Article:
In 1998, University Archives and Special Collectioms began a two-year project to identify, locate, secure, and make accessible the most important and at-risk historical records of Boston's African American, Asian American, LGBTQ, and Latino communities. This project followed the “documentation strategy” principles and guidelines laid out by Helen Samuels, Larry Hackman, Richard Cox, and others whose intent was to chart a new path for acquisitions and donor relations in Archives. The concept originated in the 1970s as “efforts by some archivists to grapple with documenting social movements, minority issues, popular concerns, and other topics that were not well-represented in most archival and historical records repositories.” Key to documentation strategies are their use of non-archival expert community “advisors” to identify collections, reach out to potential donors, and appraise the collections for acquisition. Part of the long history of conversations around social justice and equity in archival and library literature outlined in Caswell and Punzalan’s “Critical Directions for Archival Approaches to Social Justice," documentation strategies emphasized deep listening and community understanding.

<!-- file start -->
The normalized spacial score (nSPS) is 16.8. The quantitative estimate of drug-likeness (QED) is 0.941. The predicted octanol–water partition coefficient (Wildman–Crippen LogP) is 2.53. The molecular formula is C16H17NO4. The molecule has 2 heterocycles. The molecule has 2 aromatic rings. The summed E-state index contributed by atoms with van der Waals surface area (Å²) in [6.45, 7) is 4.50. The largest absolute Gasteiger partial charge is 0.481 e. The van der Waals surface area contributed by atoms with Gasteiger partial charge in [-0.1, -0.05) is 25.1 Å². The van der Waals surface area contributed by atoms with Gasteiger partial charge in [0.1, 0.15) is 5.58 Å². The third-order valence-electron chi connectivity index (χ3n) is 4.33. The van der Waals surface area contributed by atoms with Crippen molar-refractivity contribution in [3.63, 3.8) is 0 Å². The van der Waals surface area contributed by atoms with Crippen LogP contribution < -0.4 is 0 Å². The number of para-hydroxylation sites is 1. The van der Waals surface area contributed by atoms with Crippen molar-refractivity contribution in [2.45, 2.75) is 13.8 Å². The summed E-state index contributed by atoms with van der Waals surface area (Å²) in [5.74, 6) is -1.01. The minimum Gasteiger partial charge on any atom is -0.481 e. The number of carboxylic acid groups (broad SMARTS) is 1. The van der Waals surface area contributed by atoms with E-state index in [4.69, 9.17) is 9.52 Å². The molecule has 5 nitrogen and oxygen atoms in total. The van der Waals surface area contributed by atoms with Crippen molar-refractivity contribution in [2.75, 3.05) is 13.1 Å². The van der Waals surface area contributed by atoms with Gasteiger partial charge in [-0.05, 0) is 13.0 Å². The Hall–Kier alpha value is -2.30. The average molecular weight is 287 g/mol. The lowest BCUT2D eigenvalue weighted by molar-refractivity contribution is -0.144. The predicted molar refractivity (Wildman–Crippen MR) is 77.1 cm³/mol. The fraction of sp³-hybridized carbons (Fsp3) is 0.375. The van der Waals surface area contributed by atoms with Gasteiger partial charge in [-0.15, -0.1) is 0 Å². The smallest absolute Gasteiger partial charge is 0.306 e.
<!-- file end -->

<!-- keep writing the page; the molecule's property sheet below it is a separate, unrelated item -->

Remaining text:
Because of this long-term commitment to community partnership, network building, and earning trust, UASC’s activities are rooted in community understanding and the Archives are woven into the fabric of Boston’s neighborhoods and community groups.